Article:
When I was a student at McGill University back in the mid 80s, I heard a performance of a remarkable piece of music called Opus Clavicembalisticum, written by the composer Kaikhosru Shapurji Sorabji, born in London, England.
When it was written (1930), Opus Clavicembalisticum was the longest piece of piano music ever written: 4-and-a-half hours in length. The style of writing required a most aggressive style of playing, such that the piano, as I recall, had to be partially retuned during the intermission. The concert started at 7:30 pm and, intermission included, ended close to 1:00 a.m.
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I remember asking my composition professor if he thought it was “a good piece of music.” His reply: “How the heck should I know? What do we do… compare it to all the other 4-and-a-half hour piano pieces out there?”
His reply made sense to me at the time. One of the ways we judge music — in fact, one of the ways we learn about music, is not by following rules, but by listening to and comparing other songs in our chosen genre of interest. Making comparisons between songs is an important part of learning.
And since there are no other piano works of this one’s mammoth proportions, it stands to reason that we have no good way to judge it.
In the years since then, I’ve modified my agreement with my professor’s statement. I think it is possible to judge strange music – music for which we have no other ready comparison.
For example, much of the music in the progressive rock genre is singular and unique. We manage to judge that music well enough. We like some prog rock songs, and we dislike others. That act of liking some and not others means that our ability to judge and assess music works just fine, even if we can’t directly compare the song in question to anything else.
Queen’s “The Prophet’s Song” (Brian May)
The rock group Queen gives us a great example of a song where strangeness is a design feature. Brian May’s composition “The Prophet’s Song” from “A Night At the Opera” (1975) includes an extraordinary a cappella vocal section just past the bridge of the song.
Much of the rest of the song, though lengthy (over 8 minutes duration), is in a fairly standard pop song format, including song intro, verses, chorus, bridge, etc. But that vocal section… it’s hard to find any other song with a section like that.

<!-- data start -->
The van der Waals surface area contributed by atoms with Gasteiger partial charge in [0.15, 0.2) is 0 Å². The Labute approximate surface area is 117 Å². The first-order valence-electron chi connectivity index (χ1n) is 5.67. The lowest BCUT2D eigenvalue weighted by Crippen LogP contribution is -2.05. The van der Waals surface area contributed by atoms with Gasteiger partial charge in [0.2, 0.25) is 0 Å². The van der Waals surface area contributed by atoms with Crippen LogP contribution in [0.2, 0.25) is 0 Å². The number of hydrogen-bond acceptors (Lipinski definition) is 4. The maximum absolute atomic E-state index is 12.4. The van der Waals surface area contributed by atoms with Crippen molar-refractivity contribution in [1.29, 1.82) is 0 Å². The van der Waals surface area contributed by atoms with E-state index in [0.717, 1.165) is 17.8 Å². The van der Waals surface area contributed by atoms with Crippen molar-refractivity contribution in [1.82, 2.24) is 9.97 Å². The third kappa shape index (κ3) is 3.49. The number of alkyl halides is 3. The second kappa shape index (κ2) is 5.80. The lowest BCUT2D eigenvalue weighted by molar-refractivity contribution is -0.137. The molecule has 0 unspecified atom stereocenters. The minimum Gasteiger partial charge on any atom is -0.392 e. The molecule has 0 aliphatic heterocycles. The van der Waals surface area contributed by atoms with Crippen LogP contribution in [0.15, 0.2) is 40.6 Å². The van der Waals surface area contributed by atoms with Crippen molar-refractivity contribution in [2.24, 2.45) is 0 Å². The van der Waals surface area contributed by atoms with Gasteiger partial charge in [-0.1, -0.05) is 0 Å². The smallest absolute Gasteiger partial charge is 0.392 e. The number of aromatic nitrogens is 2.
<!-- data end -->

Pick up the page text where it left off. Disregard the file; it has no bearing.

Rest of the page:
And so we might say, in assessing the song, “What do we do? Compare it to all the other songs with an a cappella vocal section using voices in canon?”
One of the most important aspects of what makes songs good is their use of, and contouring of, musical energy. In other words, how the musical energy ebbs and flows is what keeps people listening:
- As instruments drop out, we know they’re going to come back, so we keep listening.
- As melodies move up, we know they’re going to move down again.
- As music gets soft, we know it’s going to get loud again.
These are all important parts of musical composition. Good composition, anyway.
So the strangeness of that vocal canon in “The Prophet’s Song” actually adds to the strength of the musical design of the song, because its sudden dropping of instruments is part of what keeps us wanting to listen.
And its uniqueness means we won’t get the pleasure we derive from that section from any other song. The section is strange, but it is also relevant: It’s a “preach” based on the subject matter of the lyric.
As you work on your own songs, you may worry that including odd moments, sections or other elements within your songs will cause listeners to feel confused, making them turn away. But that only happens if the odd section seems to have no purpose or reason for existing at all.
Strangeness, when used as a design feature in your songs, can keep your songs from sounding like everything else you’ve written, but also can help them stand up and apart from the songs everyone else is writing.
As long as there’s something relevant about your strange section, it should work.
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